The City of Brass

The City of Brass

A Novel

Book - 2017
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It is the spellbinding debut in which the future of a magical Middle Eastern kingdom rests in the hands of a clever and defiant young con artist with miraculous healing gifts.
Publisher: New York, NY :, Harper Voyageur, an imprint of HarperCollinsPublishers,, [2017]
ISBN: 9780062678102
Branch Call Number: CHAKR
Characteristics: 532 pages


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Aug 13, 2018

An engaging adult cartoon in writing. It entails slavery, genocide, love, and war. I will read the sequel if I remember to. It will not be out until January of 2019, I believe.

So I tried reading this, but I could not figure out what was going on. I found it so confusing, and maybe thats just because of the religion stuff included, I to many different names for the Djinn. I have no idea, I just could not keep up with the terminology. Because of the confusion it just could not hold my attention.

JessicaGma May 30, 2018

Beautiful world-building and a very compelling story. I wasn't sure if I would enjoy it and I was sucked in by the tale of Dara, Nahri and the other Devas (or djinn, I found the nuance confusing...). I hope this is a series because I need to know what else happens to the characters.

MegH_OshLib May 25, 2018

When it comes to fantasy novels one of the first things I pay attention to is the atmosphere and the world building, if that's not meshing with me or if I am not getting a sense of magic and wonder then I know I'm not truly going to enjoy my time reading. If a book isn't drawing me into the world it tends to be a bit more forgettable, but 'The City of Brass' had no problem whatsoever in terms grabbing and pulling me into its pages. I think this book now has one of my top favourite settings, Daevabad is an incredible city!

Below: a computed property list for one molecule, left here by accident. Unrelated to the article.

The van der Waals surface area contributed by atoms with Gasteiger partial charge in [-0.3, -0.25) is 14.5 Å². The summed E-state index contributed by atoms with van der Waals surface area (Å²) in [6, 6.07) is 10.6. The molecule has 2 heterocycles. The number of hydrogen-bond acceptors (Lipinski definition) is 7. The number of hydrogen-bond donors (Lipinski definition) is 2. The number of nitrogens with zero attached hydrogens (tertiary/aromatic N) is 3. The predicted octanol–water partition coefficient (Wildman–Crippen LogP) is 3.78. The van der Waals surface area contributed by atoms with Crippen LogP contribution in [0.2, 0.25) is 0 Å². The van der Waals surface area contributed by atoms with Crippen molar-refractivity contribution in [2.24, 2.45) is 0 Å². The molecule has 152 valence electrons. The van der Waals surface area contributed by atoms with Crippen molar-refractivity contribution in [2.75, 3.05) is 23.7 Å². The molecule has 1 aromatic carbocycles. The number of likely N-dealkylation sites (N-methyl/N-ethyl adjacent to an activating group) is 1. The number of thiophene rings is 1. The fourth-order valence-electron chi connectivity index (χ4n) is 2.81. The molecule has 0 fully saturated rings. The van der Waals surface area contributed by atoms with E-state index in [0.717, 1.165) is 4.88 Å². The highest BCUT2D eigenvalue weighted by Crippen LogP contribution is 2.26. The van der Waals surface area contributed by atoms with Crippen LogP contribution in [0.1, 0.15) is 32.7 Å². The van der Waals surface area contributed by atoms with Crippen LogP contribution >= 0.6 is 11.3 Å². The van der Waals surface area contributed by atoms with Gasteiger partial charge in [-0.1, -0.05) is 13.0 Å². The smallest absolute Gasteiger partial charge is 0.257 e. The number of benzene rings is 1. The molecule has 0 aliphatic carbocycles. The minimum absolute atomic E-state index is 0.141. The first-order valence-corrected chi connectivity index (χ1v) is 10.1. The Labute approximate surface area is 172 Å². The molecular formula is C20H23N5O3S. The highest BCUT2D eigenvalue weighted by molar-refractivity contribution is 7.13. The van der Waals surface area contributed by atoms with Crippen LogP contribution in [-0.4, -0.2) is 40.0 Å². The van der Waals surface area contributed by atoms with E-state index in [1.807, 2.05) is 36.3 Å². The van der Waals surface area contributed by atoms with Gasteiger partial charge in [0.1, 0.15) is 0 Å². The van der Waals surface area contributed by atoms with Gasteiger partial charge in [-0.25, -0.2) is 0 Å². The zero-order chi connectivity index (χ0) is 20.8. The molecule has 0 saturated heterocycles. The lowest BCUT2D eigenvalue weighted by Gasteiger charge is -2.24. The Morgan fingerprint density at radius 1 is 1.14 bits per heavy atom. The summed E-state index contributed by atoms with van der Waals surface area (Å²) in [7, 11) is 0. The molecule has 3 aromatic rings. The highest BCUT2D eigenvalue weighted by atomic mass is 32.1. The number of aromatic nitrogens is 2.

The characters are so very intriguing, it all feels rich with history and the fact that there are these two very different sides to the same story coming into play is so true to life and relatable that it's easy to develop your own opinion and stance along with these characters.

I can't wait for more!

JCLChrisK Apr 10, 2018

An engaging story with an intriguing setting: 18th-century central Asia, a hidden city of magical djinn from across Asia and Africa, a collection of cultures and languages with a long history of conflicts and shifting alliances. Nahri, who has spent all of her young life as a human in Cairo, finds herself unexpectedly drawn into the city as a key player. Struggling to understand her place in the midst of intrigue and struggles for power, reliant on an ancient hero and befriended by a royal prince, she must figure out who she is in this strange world. It's a complex world full of complicated characters and relationships, conveyed with deft writing and style. I'm ready for the next installment.

forbesrachel Jan 01, 2018

The City of Brass is a delicious debut that deviates from many of the common Fantasy stereotypes. First off, it is set in an alternate historical Middle East, and revolves around a young woman of Egyptian descent, and a young warrior djinn of faith. Chakraborty makes Nahri's and Ali's world feel like it sits somewhere between reality, and the mythical version we hear about in stories. Fantastical elements, even in the few instances where they are used in abundance, always feel grounded by the well-established characters, the historical-feeling setting, and the many issues and perspectives that are of concern in this melting pot. At the book's heart are matters of equality, justice, and rule. Both Nahri and Ali in particular are deeply driven by the idea of right and wrong, while others, such as Nahri's romantic interest, the daeva Dara, and Ali's father, the ruler of Daevabad, are set in their resolve. This is one of the things that makes this novel so interesting; it discusses the moral implications of actions versus the practical. Still, even with so much to sate are minds, it is the characters that we keenly follow. Their story will not go the way that you expect, and that is one of the other ways that makes this book different from many Fantasy. Each twist is thrilling because it affects the characters in profound ways. We'll only find out the results of the last set of twists in the next book, but at least we aren't left wondering. Chakraborty leaves us with a very satisfying conclusion to a wonderfully written, fully fleshed out story. This is one that will appeal to both teens and adults because the type of writing fits snugly in both spheres.